The Knife loathes nearly all the Liberal Democrats and what they stand for, and in the interests of consistency, I loathed them when they were plain Liberals, lead by gay dog killer Jeremy Thorpe, then the completely insufferable vain crazed abortionist, David Steel. Just for the record.
Although the vacuous Cleggy is not quite as hateable as Cable or Huhne, he is effectively useless, a cipher who provides a means to majority government, and if he gets his way on boundary reform, not in government for long.
Dave, on the other hand seems likeable enough to me, though many disagree, and he’s skilfully lead a rickety patch up for two years, but sadly, it now seems that he would have been better forming a minority administration, rather than a coalition, bold though it was at the time. Who knows what the inevitable early subsequent election would have produced? Certainly not a Labour majority.
How to sum up the current state of affairs? Despite claims to the contrary, I cannot believe that the public will ever see Ed ****wit as a PM in waiting. That doesn’t rule out him getting in by default of course. This post is therefore to quote Iain Martin below, who has provided the best summary that I’ve seen, at this stage. It’s not optimistic, but I actually think that as the current situation is untenable for long, something interesting is on the horizon:
Actually, the paucity of convincing measures contained in the Queen’s Speech indicates that David Cameron very much “gets it”, “it” being the reality of his situation. He has made a practical, even cynical, calculation about what is possible in coalition. His government front-loaded almost all of its important legislation, on education and welfare, and expected by now to be enjoying the first political fruits of a recovering economy. It has not worked out that way.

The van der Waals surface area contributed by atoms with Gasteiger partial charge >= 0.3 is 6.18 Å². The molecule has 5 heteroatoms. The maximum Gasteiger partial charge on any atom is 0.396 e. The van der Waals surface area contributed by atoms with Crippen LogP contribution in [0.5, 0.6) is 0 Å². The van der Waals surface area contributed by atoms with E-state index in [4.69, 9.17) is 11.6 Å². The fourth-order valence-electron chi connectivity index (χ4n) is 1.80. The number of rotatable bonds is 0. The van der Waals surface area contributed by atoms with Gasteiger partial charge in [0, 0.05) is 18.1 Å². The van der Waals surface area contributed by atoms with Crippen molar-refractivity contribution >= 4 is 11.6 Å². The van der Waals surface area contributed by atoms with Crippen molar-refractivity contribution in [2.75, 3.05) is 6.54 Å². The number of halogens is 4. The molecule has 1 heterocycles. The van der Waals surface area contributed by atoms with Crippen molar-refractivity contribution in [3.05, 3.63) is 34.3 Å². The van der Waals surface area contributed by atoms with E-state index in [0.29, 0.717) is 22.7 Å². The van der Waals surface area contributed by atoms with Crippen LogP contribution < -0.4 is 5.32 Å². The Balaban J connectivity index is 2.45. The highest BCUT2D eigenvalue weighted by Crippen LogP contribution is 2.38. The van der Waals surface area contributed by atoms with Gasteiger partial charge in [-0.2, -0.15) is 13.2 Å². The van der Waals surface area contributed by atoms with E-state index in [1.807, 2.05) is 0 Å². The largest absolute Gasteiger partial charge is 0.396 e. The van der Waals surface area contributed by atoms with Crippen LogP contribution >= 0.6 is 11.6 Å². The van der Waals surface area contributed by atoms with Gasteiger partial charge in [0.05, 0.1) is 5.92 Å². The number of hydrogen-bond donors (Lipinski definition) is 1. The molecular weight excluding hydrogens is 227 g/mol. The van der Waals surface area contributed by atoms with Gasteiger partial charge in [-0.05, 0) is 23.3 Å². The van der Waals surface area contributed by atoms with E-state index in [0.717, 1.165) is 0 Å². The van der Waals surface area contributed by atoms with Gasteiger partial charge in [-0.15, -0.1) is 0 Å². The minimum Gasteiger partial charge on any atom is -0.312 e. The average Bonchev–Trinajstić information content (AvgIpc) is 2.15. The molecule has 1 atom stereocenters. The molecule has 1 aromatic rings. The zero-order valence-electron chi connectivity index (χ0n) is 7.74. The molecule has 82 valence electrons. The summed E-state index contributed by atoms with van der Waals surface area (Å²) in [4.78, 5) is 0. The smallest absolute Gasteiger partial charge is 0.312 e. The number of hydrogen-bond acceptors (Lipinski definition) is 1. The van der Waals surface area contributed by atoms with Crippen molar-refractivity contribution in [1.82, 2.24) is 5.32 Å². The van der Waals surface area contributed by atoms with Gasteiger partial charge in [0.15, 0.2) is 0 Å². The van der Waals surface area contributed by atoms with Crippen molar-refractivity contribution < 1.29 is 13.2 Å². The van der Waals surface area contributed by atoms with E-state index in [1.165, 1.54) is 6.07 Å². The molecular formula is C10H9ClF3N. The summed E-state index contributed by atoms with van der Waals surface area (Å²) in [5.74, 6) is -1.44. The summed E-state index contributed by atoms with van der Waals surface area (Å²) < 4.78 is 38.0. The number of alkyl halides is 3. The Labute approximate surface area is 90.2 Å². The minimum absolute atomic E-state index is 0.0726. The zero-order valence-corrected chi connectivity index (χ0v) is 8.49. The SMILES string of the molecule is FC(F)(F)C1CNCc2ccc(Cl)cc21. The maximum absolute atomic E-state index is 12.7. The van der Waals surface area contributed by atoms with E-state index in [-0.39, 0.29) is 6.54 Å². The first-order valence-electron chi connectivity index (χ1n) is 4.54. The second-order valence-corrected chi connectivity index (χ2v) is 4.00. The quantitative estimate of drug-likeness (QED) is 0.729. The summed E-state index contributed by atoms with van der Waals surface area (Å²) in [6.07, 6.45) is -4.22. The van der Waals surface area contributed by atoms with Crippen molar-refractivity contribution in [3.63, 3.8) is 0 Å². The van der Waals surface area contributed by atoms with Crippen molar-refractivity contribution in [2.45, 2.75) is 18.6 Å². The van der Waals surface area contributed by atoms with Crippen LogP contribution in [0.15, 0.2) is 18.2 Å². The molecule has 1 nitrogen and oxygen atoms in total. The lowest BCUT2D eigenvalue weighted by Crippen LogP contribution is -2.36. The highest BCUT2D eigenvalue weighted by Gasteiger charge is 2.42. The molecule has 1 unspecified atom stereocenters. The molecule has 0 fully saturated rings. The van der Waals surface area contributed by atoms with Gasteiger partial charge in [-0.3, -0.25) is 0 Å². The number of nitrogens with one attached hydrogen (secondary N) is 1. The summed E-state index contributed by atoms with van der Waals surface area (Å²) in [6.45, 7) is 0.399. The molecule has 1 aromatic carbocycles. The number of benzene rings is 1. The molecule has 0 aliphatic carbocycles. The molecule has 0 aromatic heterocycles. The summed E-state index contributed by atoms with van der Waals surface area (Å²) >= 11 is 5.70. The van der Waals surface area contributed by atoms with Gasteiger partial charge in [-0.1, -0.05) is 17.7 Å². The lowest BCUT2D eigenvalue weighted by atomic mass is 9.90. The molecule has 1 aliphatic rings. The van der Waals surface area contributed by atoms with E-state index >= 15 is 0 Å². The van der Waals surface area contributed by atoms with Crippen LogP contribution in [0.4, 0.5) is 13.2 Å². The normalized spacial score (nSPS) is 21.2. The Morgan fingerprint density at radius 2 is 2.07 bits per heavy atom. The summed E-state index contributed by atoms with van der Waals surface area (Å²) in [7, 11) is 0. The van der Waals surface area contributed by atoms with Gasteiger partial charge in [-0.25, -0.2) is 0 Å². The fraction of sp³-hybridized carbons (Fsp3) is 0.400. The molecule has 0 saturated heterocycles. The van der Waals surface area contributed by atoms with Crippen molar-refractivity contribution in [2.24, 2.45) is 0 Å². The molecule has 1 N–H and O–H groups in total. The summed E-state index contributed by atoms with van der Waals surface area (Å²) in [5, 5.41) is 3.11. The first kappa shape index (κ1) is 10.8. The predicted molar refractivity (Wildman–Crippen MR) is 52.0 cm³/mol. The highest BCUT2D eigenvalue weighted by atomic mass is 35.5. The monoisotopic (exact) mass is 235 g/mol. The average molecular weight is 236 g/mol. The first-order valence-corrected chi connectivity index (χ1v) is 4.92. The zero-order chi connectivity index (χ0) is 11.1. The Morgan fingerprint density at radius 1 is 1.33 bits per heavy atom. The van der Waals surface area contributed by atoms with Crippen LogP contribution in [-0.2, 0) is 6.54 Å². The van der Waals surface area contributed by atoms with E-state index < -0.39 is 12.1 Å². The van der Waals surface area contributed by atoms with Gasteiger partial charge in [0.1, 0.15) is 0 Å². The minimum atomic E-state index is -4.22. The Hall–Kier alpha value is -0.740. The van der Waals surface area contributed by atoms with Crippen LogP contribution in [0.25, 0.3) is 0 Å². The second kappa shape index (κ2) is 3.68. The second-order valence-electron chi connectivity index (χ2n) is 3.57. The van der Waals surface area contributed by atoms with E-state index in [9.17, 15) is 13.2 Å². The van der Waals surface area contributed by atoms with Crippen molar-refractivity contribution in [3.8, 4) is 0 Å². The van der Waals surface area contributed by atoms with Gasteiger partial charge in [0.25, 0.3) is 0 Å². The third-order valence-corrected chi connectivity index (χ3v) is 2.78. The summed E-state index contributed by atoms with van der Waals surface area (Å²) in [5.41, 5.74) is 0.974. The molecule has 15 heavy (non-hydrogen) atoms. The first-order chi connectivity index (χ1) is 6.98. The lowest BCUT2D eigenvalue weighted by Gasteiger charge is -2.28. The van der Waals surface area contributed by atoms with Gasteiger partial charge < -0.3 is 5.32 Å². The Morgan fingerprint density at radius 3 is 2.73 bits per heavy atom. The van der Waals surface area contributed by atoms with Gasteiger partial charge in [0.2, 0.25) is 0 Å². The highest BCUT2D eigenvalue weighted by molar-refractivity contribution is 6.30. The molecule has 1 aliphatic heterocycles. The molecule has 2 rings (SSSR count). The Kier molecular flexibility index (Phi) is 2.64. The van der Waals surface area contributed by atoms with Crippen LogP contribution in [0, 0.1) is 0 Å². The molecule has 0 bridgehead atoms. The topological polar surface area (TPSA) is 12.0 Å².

Instead, the Government is stuck, out of ammo on the economy and apparently incapable, thanks to the compromises of coalition, from doing very much about it. I find Cameron’s cautious response deeply depressing, when there is so much the Government could be doing on the economy which it isn’t. But it is explicable.
The Coalition sticks together, for now, not because it is united by some great vision or mission. It is “dealing with the debt”, say its leaders, which it is doing by actually putting up the debt from £1tr to £1.4tr. Nick Clegg even said at the tractor factory relaunch in Essex that on debt the Coalition would “wipe the slate clean”, a turn of phrase that indicates either horrifying ignorance of economics on the part of the Deputy Prime Minister or an assumption that everyone else is very stupid indeed. Failing in its declared mission – to deal with the debt and get the economy moving – the Coalition remains only because those at the top of the two parties fear the alternatives. It is sticking together because it is sticking together, even though there is now very little in it for the rest of us.
One caveat. If Greece exits the euro and the eurozone economy explodes we will enter a terrifying period of uncertainty. I’m sure Cameron will then think that the concept of coalition is useful for one last spin: “stability in a crisis,” “working to get Britain through it”, “must pull together,” “rolling up our sleeves,” “straining every sinew”. Other than that, the Coalition is done.
I’m beginning to hope so.